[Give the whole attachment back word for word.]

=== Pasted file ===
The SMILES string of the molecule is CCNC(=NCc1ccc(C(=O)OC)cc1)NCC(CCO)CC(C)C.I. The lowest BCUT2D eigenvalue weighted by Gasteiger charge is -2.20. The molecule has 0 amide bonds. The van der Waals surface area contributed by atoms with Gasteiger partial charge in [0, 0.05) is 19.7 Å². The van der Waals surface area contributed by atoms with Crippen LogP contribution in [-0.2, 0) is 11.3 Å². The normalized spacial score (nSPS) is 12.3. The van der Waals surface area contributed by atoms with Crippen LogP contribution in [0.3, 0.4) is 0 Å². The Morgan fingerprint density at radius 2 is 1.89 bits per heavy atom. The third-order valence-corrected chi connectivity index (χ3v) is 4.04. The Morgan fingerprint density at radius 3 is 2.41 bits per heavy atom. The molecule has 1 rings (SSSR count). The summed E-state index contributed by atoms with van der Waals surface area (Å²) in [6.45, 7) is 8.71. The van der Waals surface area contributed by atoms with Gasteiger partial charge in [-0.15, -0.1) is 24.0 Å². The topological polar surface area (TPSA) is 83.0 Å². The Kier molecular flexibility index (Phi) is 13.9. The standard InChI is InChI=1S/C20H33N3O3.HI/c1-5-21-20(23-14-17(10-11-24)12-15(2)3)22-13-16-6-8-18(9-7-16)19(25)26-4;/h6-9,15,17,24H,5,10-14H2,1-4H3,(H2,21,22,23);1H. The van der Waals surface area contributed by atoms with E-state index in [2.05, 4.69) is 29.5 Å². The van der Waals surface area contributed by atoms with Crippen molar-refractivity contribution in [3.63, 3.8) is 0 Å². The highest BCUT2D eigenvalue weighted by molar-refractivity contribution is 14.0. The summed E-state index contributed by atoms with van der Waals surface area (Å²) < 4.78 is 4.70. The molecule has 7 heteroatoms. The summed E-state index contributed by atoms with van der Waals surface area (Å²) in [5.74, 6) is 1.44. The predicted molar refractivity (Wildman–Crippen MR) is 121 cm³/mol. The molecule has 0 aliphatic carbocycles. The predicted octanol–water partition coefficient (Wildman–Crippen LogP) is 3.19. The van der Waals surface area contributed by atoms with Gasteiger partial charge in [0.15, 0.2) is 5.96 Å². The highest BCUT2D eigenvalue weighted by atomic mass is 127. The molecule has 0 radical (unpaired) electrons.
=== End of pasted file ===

The SMILES string of the molecule is CCNC(=NCc1ccc(C(=O)OC)cc1)NCC(CCO)CC(C)C.I. The lowest BCUT2D eigenvalue weighted by Gasteiger charge is -2.20. The molecule has 0 amide bonds. The van der Waals surface area contributed by atoms with Gasteiger partial charge in [0, 0.05) is 19.7 Å². The van der Waals surface area contributed by atoms with Crippen LogP contribution in [-0.2, 0) is 11.3 Å². The normalized spacial score (nSPS) is 12.3. The van der Waals surface area contributed by atoms with Crippen LogP contribution in [0.3, 0.4) is 0 Å². The Morgan fingerprint density at radius 2 is 1.89 bits per heavy atom. The third-order valence-corrected chi connectivity index (χ3v) is 4.04. The Morgan fingerprint density at radius 3 is 2.41 bits per heavy atom. The molecule has 1 rings (SSSR count). The summed E-state index contributed by atoms with van der Waals surface area (Å²) in [6.45, 7) is 8.71. The van der Waals surface area contributed by atoms with Gasteiger partial charge in [-0.15, -0.1) is 24.0 Å². The topological polar surface area (TPSA) is 83.0 Å². The Kier molecular flexibility index (Phi) is 13.9. The standard InChI is InChI=1S/C20H33N3O3.HI/c1-5-21-20(23-14-17(10-11-24)12-15(2)3)22-13-16-6-8-18(9-7-16)19(25)26-4;/h6-9,15,17,24H,5,10-14H2,1-4H3,(H2,21,22,23);1H. The van der Waals surface area contributed by atoms with E-state index in [2.05, 4.69) is 29.5 Å². The van der Waals surface area contributed by atoms with Crippen molar-refractivity contribution in [3.63, 3.8) is 0 Å². The highest BCUT2D eigenvalue weighted by molar-refractivity contribution is 14.0. The summed E-state index contributed by atoms with van der Waals surface area (Å²) < 4.78 is 4.70. The molecule has 7 heteroatoms. The summed E-state index contributed by atoms with van der Waals surface area (Å²) in [5.74, 6) is 1.44. The predicted molar refractivity (Wildman–Crippen MR) is 121 cm³/mol. The molecule has 0 aliphatic carbocycles. The predicted octanol–water partition coefficient (Wildman–Crippen LogP) is 3.19. The van der Waals surface area contributed by atoms with Gasteiger partial charge in [0.15, 0.2) is 5.96 Å². The highest BCUT2D eigenvalue weighted by atomic mass is 127. The molecule has 0 radical (unpaired) electrons.